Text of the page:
Over the summer, while on vacation in Jackson Hole, Wyoming, I took my family out to lunch after we finished a hike around Jenny lake toward the falls. Knowing our kiddos can be a bit rambunctious, I carefully chose a lunch spot where we could sit outside. As we approached the restaurant, I could see the outside counter for placing orders. Behind the counter was a young lady sitting comfortably on a stool, who after taking our order, flipped the digital register around for my signature and the expected tip. Without thinking, I tapped the 20% button and went about my business of wrangling up the kids. As I walked back to our picnic table, the family demands started, “Dad, can you please raise the umbrella for some shade, I’m thirsty when will it be ready, Hun-did you get so and so?”
Trying to decipher through all the questions, I started to raise the umbrella. It wasn't very stable and as I turned the handle it began to lean and I couldn't get it to lock into place. I looked over to the girl at the counter for help, and her first response was to just look away. As the umbrella leaned in a horizontal position to the ground, and the wind started opening it up for take off across the patio, the kids scrambled out of the way. In desperation, I looked over at the counter right as the table was being tilted and our water glasses hit the ground.
The girl from behind the counter yelled over, “Yeah, I don't think that one works.” I closed it up, asked the kids to pick up their cups, and we moved to the next table over. As I sized up that umbrella and started easing it up, it hit a snag. By now the kids are getting cranky, which only made me more impatient as I wrestled the umbrella like a bear. I remember thinking, "Damn lady…don’t get off that stool to try and accommodate us.” After realizing there wasn’t any umbrella on the patio that worked, I heard my name being called at the counter. I grabbed the food from the counter, passed it out to the family and started eating my sandwich. With every bite I became more irritated I had given a 20% tip to someone who could care less about our customer experience. Then I realized I shouldn't have given a tip at the register as I can always tip on the way out the door.
As I drove the family back to the lodge and got the kids down for a nap, I had time to think about how that lunch experience felt like some of the relationships we all have in our life. We make reasonable assumptions, have reasonable expectations and our experience either proves our theory, right or wrong. People will surprise, disappoint and at times even make you feel a bit transactional, like when I gave a 20% tip and assumed that there would be an effort on her part to give us good service. The reality is, I don’t know her story. It could be a work ethic problem or it could be that she’s processing the worst news of her life. When it comes to relationships, we need to be honest about who we are and how we show up in that relationship. As I mentioned in the life philosophy blog, having a healthy self identity is a great place to start. Healthy relationships are one of the greatest joys in life and is a key ingredient for true happiness and wealth.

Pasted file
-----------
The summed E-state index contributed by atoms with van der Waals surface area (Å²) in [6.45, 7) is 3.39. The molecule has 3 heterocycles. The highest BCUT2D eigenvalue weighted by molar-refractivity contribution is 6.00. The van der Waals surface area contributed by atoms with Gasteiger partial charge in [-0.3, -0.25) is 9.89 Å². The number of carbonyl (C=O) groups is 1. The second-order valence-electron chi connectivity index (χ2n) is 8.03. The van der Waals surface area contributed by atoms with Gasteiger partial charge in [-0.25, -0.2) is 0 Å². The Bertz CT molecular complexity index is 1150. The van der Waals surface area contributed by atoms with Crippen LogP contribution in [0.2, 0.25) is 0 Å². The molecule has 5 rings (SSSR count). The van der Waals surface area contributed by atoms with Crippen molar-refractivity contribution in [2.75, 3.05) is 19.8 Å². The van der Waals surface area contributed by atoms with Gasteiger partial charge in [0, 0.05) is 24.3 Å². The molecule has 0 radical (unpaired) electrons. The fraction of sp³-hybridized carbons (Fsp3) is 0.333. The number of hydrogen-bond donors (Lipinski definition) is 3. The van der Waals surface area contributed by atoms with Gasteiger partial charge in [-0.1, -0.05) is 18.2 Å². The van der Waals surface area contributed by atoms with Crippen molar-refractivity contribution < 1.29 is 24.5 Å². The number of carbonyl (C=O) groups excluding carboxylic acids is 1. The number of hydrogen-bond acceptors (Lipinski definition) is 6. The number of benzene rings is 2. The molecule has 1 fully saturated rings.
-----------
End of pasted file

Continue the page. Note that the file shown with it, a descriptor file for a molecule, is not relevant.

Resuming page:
Take inventory of who the key people are in your life. Make a list of these close relationships, and ask yourself what it is about that relationship that makes it special. Chances are, the key people in your life are the people who have shown by their actions that you matter to them. My first memories of those who had an impact on me were a fourth grade friend and a Little League baseball coach. My friend helped build my confidence and my coach invested his time into making me a better player. Great relationships will encourage, challenge, inspire, and motivate but they require an investment of your time. Being intentional with our time is the key to building great relationships. Who have you invested your time in to building a meaningful relationship?
Getting back to Jackson Hole, when I looked across the table and saw my four loud messy kids and my beautiful wife, I shook my head and said to myself “Yes, you’re a little wound up, (I actually felt like throwing my sandwich across the table and into the street), but then I realized what really matters is right in front of me. I am blessed. Keep pouring into my family…life is short.” Give some thought to the people who have made a difference in your life and the people you can do the same for and map out who your key relationships are and who you want them to be in the future. I think you’ll enjoy reading about Jack and his key relationships in part two of this blog.
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